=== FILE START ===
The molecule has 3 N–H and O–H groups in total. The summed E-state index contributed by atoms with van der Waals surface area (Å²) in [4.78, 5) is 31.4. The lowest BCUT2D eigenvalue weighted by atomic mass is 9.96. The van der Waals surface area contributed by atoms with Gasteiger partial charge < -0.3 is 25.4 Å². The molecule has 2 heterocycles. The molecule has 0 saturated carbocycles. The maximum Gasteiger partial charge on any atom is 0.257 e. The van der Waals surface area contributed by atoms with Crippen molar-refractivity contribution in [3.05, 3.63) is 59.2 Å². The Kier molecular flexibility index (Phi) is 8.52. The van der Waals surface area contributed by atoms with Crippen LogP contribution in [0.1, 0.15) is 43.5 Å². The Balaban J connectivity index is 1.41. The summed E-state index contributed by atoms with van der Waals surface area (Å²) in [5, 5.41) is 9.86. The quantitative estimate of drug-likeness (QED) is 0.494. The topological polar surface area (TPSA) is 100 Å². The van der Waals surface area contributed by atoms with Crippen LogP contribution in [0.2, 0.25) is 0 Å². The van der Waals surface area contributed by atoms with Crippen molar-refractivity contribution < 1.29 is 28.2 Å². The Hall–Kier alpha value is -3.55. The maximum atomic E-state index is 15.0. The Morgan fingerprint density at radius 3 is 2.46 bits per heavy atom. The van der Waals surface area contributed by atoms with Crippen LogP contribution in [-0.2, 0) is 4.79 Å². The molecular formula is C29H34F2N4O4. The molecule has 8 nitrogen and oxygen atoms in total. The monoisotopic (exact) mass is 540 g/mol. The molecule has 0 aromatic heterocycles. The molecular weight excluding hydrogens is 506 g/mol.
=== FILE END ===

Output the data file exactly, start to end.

The molecule has 3 N–H and O–H groups in total. The summed E-state index contributed by atoms with van der Waals surface area (Å²) in [4.78, 5) is 31.4. The lowest BCUT2D eigenvalue weighted by atomic mass is 9.96. The van der Waals surface area contributed by atoms with Gasteiger partial charge < -0.3 is 25.4 Å². The molecule has 2 heterocycles. The molecule has 0 saturated carbocycles. The maximum Gasteiger partial charge on any atom is 0.257 e. The van der Waals surface area contributed by atoms with Crippen molar-refractivity contribution in [3.05, 3.63) is 59.2 Å². The Kier molecular flexibility index (Phi) is 8.52. The van der Waals surface area contributed by atoms with Crippen LogP contribution in [0.1, 0.15) is 43.5 Å². The Balaban J connectivity index is 1.41. The summed E-state index contributed by atoms with van der Waals surface area (Å²) in [5, 5.41) is 9.86. The quantitative estimate of drug-likeness (QED) is 0.494. The topological polar surface area (TPSA) is 100 Å². The van der Waals surface area contributed by atoms with Crippen LogP contribution in [0.2, 0.25) is 0 Å². The van der Waals surface area contributed by atoms with Crippen molar-refractivity contribution < 1.29 is 28.2 Å². The Hall–Kier alpha value is -3.55. The maximum atomic E-state index is 15.0. The Morgan fingerprint density at radius 3 is 2.46 bits per heavy atom. The van der Waals surface area contributed by atoms with Crippen LogP contribution in [-0.2, 0) is 4.79 Å². The molecular formula is C29H34F2N4O4. The molecule has 8 nitrogen and oxygen atoms in total. The monoisotopic (exact) mass is 540 g/mol. The molecule has 0 aromatic heterocycles. The molecular weight excluding hydrogens is 506 g/mol.